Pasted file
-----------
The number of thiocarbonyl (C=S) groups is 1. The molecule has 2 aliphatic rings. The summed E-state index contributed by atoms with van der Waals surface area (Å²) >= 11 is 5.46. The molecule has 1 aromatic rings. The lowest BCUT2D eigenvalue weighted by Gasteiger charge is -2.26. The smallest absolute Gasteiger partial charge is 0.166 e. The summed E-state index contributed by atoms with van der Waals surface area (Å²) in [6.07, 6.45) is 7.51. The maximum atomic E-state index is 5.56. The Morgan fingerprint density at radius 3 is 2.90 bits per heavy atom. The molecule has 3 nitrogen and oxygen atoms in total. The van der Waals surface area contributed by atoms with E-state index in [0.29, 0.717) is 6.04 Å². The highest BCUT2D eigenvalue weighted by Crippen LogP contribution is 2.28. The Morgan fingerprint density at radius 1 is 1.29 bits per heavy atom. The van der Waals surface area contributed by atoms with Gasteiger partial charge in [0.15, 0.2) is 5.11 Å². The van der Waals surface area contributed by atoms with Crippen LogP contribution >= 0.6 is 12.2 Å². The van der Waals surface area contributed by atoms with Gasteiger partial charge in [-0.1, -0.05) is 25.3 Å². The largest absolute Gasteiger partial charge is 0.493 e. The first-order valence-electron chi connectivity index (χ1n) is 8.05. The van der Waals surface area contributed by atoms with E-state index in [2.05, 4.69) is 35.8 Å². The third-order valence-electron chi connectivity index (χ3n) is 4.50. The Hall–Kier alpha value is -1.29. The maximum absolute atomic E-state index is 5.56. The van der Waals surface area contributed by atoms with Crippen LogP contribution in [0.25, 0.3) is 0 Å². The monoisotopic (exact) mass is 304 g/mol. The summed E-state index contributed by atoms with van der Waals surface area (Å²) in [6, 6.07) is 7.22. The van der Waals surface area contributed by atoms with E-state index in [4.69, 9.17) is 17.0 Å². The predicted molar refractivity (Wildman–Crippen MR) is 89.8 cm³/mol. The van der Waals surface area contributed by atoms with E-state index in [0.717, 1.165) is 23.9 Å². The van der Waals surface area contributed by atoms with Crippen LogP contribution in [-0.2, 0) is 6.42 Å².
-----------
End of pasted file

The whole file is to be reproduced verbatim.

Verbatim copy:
The number of thiocarbonyl (C=S) groups is 1. The molecule has 2 aliphatic rings. The summed E-state index contributed by atoms with van der Waals surface area (Å²) >= 11 is 5.46. The molecule has 1 aromatic rings. The lowest BCUT2D eigenvalue weighted by Gasteiger charge is -2.26. The smallest absolute Gasteiger partial charge is 0.166 e. The summed E-state index contributed by atoms with van der Waals surface area (Å²) in [6.07, 6.45) is 7.51. The maximum atomic E-state index is 5.56. The Morgan fingerprint density at radius 3 is 2.90 bits per heavy atom. The molecule has 3 nitrogen and oxygen atoms in total. The van der Waals surface area contributed by atoms with E-state index in [0.29, 0.717) is 6.04 Å². The highest BCUT2D eigenvalue weighted by Crippen LogP contribution is 2.28. The Morgan fingerprint density at radius 1 is 1.29 bits per heavy atom. The van der Waals surface area contributed by atoms with Gasteiger partial charge in [0.15, 0.2) is 5.11 Å². The van der Waals surface area contributed by atoms with Crippen LogP contribution >= 0.6 is 12.2 Å². The van der Waals surface area contributed by atoms with Gasteiger partial charge in [-0.1, -0.05) is 25.3 Å². The largest absolute Gasteiger partial charge is 0.493 e. The first-order valence-electron chi connectivity index (χ1n) is 8.05. The van der Waals surface area contributed by atoms with E-state index in [2.05, 4.69) is 35.8 Å². The third-order valence-electron chi connectivity index (χ3n) is 4.50. The Hall–Kier alpha value is -1.29. The maximum absolute atomic E-state index is 5.56. The van der Waals surface area contributed by atoms with Crippen LogP contribution in [0.25, 0.3) is 0 Å². The monoisotopic (exact) mass is 304 g/mol. The summed E-state index contributed by atoms with van der Waals surface area (Å²) in [6, 6.07) is 7.22. The van der Waals surface area contributed by atoms with E-state index in [4.69, 9.17) is 17.0 Å². The predicted molar refractivity (Wildman–Crippen MR) is 89.8 cm³/mol. The van der Waals surface area contributed by atoms with E-state index in [0.717, 1.165) is 23.9 Å². The van der Waals surface area contributed by atoms with Crippen LogP contribution in [-0.2, 0) is 6.42 Å².